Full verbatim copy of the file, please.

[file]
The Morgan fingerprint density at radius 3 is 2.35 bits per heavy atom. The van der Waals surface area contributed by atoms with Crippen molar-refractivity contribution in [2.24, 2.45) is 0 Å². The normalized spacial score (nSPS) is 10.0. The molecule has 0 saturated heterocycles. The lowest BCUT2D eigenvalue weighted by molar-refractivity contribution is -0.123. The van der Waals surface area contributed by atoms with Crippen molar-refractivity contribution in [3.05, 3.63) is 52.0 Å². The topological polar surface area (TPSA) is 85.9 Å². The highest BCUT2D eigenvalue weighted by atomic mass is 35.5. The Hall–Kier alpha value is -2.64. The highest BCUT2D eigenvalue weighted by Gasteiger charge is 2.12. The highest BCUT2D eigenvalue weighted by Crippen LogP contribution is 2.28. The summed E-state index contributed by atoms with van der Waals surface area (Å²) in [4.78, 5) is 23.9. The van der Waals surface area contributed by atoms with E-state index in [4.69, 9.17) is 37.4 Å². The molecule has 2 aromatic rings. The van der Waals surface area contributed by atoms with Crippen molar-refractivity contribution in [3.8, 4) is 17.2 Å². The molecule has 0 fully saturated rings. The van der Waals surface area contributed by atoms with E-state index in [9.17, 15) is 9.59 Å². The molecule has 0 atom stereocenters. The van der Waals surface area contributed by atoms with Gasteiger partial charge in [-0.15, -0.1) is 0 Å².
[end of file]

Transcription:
The Morgan fingerprint density at radius 3 is 2.35 bits per heavy atom. The van der Waals surface area contributed by atoms with Crippen molar-refractivity contribution in [2.24, 2.45) is 0 Å². The normalized spacial score (nSPS) is 10.0. The molecule has 0 saturated heterocycles. The lowest BCUT2D eigenvalue weighted by molar-refractivity contribution is -0.123. The van der Waals surface area contributed by atoms with Crippen molar-refractivity contribution in [3.05, 3.63) is 52.0 Å². The topological polar surface area (TPSA) is 85.9 Å². The highest BCUT2D eigenvalue weighted by atomic mass is 35.5. The Hall–Kier alpha value is -2.64. The highest BCUT2D eigenvalue weighted by Gasteiger charge is 2.12. The highest BCUT2D eigenvalue weighted by Crippen LogP contribution is 2.28. The summed E-state index contributed by atoms with van der Waals surface area (Å²) in [4.78, 5) is 23.9. The van der Waals surface area contributed by atoms with E-state index in [4.69, 9.17) is 37.4 Å². The molecule has 2 aromatic rings. The van der Waals surface area contributed by atoms with Crippen molar-refractivity contribution in [3.8, 4) is 17.2 Å². The molecule has 0 fully saturated rings. The van der Waals surface area contributed by atoms with E-state index in [9.17, 15) is 9.59 Å². The molecule has 0 atom stereocenters. The van der Waals surface area contributed by atoms with Gasteiger partial charge in [-0.15, -0.1) is 0 Å².